The stunning nature reserves in the Western Cape offer just the decompression needed after a busy week. To double down on the adventure, we decided to forego the main routes and take dirt roads whenever we could. By Kelly Lodewyks
We are always looking for an excuse to go on a road trip. It could be over a thousand kilometres away or even just a hundred… If there’s an adventure to be had, we’re there. So when the opportunity came around to discover parks and nature reserves of the Western Cape mainly on gravel, we grabbed it with both hands. Armed with a Nissan Navara double-cab bakkie and our Tracks4Africa Guide App, we headed out.
We had it all plotted. Leave Cape Town on the Friday after work, head to West Coast National Park for the night, mosey over to the Cederberg for the Saturday night and then Limietberg Nature Reserve on the Sunday. It was simple enough and we found plenty of dusty roads to get our tyres dirty, but it was the adventure in between that I was most excited about. I wanted to find unique places to eat, exciting things to do and stunning views to breathe in. So, before we left, I fired up the T4A Guide App and planned it all.
We allowed ourselves to first be led to West Coast National Park. While some of the roads inside the park have been tarred, we still found plenty of dirt tracks to give us that sense of adventure. Gravel roads wind through the Postberg section of the park, which opens only during flower season, as well as to Tsaarsbank, a stunning picnic site overlooking the Atlantic Ocean.
On top of the famous flower display, we realised that West Coast National Park has loads to offer visitors – beaches, picnic spots, birdlife. And it’s literally up the road from Cape Town. Since we spent just one night on this visit, we’ve got this park saved in our to-do list for some time in the near future.
Going off the beaten path
We wanted a small-town stop on the way to the Cederberg. The quaint town of Hopefield and its intriguing Die Plaasmol farm stall fit the bill perfectly. For fresh food and moer koffie, this stop is a must.
Just outside Hopefield is also where we picked up the first of the gravel roads that would take us towards the Cederberg. Travelling along the Koringberg road and then Die Brug/Misverstand road, we drove past rolling hills and along tree-lined tracks.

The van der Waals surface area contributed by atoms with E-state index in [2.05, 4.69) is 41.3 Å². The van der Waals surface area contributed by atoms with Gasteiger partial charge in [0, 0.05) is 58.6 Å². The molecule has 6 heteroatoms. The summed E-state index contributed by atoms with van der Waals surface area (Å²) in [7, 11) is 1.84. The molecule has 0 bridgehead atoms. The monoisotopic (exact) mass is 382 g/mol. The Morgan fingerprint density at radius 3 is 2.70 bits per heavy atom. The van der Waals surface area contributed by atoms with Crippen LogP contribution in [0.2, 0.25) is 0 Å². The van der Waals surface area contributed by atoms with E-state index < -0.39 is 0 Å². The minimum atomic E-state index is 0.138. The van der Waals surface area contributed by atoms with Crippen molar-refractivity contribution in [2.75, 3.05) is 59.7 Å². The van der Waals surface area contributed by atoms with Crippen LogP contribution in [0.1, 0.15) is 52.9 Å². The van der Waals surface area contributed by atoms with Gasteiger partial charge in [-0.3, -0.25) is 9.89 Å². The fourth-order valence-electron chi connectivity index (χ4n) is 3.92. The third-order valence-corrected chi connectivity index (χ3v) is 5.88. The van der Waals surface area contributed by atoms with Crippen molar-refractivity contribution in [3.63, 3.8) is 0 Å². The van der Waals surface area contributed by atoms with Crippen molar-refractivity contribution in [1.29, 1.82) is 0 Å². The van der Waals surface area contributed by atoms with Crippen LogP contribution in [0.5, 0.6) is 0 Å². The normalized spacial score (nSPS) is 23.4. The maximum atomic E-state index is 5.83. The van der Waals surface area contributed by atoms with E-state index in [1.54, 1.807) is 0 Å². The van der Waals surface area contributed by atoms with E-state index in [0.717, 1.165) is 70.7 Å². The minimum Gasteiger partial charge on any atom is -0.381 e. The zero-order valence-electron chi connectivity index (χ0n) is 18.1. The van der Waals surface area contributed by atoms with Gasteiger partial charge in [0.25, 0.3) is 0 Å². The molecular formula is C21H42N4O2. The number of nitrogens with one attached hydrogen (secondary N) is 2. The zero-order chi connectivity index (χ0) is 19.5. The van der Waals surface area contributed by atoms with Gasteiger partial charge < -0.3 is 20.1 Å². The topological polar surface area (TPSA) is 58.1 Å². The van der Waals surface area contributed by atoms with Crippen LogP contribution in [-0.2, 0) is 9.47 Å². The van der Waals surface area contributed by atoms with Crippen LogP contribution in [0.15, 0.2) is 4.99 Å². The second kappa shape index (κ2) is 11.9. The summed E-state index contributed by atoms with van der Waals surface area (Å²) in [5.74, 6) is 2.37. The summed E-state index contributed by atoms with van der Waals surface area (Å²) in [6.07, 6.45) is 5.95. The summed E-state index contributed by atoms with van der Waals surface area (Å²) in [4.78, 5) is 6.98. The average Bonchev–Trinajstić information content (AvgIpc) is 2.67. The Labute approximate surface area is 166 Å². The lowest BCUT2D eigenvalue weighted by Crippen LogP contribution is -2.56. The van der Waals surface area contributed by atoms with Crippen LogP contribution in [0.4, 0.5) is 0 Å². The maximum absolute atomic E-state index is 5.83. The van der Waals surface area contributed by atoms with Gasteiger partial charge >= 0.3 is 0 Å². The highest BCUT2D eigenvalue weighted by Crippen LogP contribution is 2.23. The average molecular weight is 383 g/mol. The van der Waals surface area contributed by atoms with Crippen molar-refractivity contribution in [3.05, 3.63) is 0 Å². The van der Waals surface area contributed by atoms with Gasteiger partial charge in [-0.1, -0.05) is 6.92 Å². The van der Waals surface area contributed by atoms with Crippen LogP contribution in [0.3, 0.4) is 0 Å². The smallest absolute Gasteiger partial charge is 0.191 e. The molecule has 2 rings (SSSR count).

Our destination was CapeNature’s Algeria Cottages in the Cederberg Wilderness Area. The drive into the mountains was absolutely stunning and the route along Nieuwoudts Pass treated the Nissan Navara to gravel roads for kilometres. Cosy Rietdak Cottage with its stone walls and thatched roof transported us to another world.
With preserved rock art adorning the walls of this Matjiesrivier attraction, Stadsaal Caves is a must-visit if you’re in the Cederberg. It’s not only steeped in history from centuries ago, but it also offers up peacefulness and majestic views. We could have just sat there in silence for hours, but the Grootrivier Pass was beckoning.
When we eventually made it to Tankwa Padstal, I realised that this is what people talk about when they say “in the middle of nowhere”. The last sign of anything other than endless road was way behind us, and we would soon find that the road ahead was also long. But this was one of my favourite stops along the way. The food was farm fresh and the coffee was strong – which was needed because we still had at least 100km of the R355 to contend with (which we soon discovered would include a burst tyre change).
Where the R355 connects to the R46, there’s the option to take the Bo-Swaarmoed Road, which leads past the Matroosberg and over the impressive Swaarmoed Pass before connecting to the main road just outside Ceres again. From Ceres it was easy cruising to the last stop on the circuit, shady Tweede Tol Camp Site in Limietberg Nature Reserve.
After a long week of work, a gravel travel adventure was just the right type of medicine needed to ease all the week’s tension out of me. We would do it all again in a heartbeat.